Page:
Thursday, 5 July 2012

How To Give Your Readers An Unforgettable Ending

A story is more than a sequence of events that lead to a crisis and result in a resolution—it is a journey that should invest us emotionally, so that by the time our hero faces the crisis we're hoping for a happy ending for him.

Earlier, I posted about great beginnings, building the action through the middle, and how to write a nail biting climax. Now I'd like to focus on making sure your conclusion resonates with the reader in a way that is both rewarding and incendiary.

There are a number of ways to finish a story, but depending on what kind of ending you'd like to write, you'll have to ask yourself these questions.

Will my hero succeed in achieving the story goal?

What do I want my hero to learn?

Do I want him to learn from his mistake or his success?

Whether you want a happy outcome or not, your ending will probably fall into one of the four categories.

1. Comedy. The protagonist achieves the story goal and his success results in a positive outcome.

In A Christmas Carol, Scrooge is able to find the true meaning of humanity and vows to change his ways, becoming a charitable person for the rest of his life.

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2. Tragedy. The protagonist fails to achieve the story goal, and his failure results in a negative outcome.

In The Crucible, John Procter is falsely accused of being a witch and is unable to convince the courts of his former lover's jealousy towards his wife. He is forced to falsely confess, but in the end he is unwilling to lie and is hung to die.

photo credit,

3. Tragi-comedy. The protagonist fails to achieve the goal, but his failure results in a positive outcome.

In The Golden Compass, Lyra is unable to save her best friend, but his death results in her discovery of a bridge between worlds.
photo credit,

4. Comi-tragedy. The protagonist achieves the goal, but his success results in a negative outcome.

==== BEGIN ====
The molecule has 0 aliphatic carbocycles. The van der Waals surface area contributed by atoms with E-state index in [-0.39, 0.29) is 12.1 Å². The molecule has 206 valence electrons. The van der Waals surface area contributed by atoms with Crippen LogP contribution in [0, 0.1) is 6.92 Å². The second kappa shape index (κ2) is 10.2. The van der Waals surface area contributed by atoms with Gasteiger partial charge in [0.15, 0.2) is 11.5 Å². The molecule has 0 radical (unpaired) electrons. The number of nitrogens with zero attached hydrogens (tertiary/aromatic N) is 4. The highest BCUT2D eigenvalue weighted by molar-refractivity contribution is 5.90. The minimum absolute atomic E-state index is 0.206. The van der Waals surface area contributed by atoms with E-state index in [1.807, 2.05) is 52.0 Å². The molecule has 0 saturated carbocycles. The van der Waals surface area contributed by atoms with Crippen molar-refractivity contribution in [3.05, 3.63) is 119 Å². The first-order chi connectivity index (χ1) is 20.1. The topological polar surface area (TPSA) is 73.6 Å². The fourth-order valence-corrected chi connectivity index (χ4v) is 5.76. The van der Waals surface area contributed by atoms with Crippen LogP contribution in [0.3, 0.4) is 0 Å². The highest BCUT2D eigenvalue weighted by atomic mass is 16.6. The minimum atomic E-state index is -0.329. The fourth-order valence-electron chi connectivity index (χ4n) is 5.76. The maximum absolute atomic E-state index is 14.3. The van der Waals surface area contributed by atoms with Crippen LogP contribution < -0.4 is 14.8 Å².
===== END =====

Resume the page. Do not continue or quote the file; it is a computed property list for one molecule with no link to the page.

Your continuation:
In The Great Gatsby, Jay uses criminal means to acquire the riches and lifestyle he's sought after in hopes of impressing Daisy, only to lose her and eventually his life.

No matter which ending you create for your hero, make certain you conclude with the same style and voice you've established throughout the story. And remember, even though you may not have a happy ending, the central conflict must be resolved, and loose ends or significant questions should be answered.

I hope you found this helpful. You may want to check out Glen C. Strathy's site. He has excellent tips for plotting, and in particular, nailing your ending.

What are some of your memorable endings? 


Jane Lebak said...

I recently compiled a list of things I needed to accomplish in the end of my string quartet novel in order to make sure the ending was satisfying. There were three absolute necessities and seven or eight points that really should be answered (eg, smaller matters like what happened to the stray cat the MC had been feeding.)

Thanks for covering the various iterations. Nailing the ending gives the reader a payoff for having read through the previous 85,000 words.

Mere Joyce said...

Jane, you are so correct! I can't tell you how many times I've been disappointed by the ending of a book. And it's, ya know, the ending, so you never get another chance to smooth over those bad feelings! Nailing the ending is crucial, and a good ending is like a big "Thank you!" to your readers.

(and now, of course, I need to look into these movies, because some of them I haven't seen!)

PK HREZO said...

Great tips! Thanks for sharing! And nice to meet you. :)

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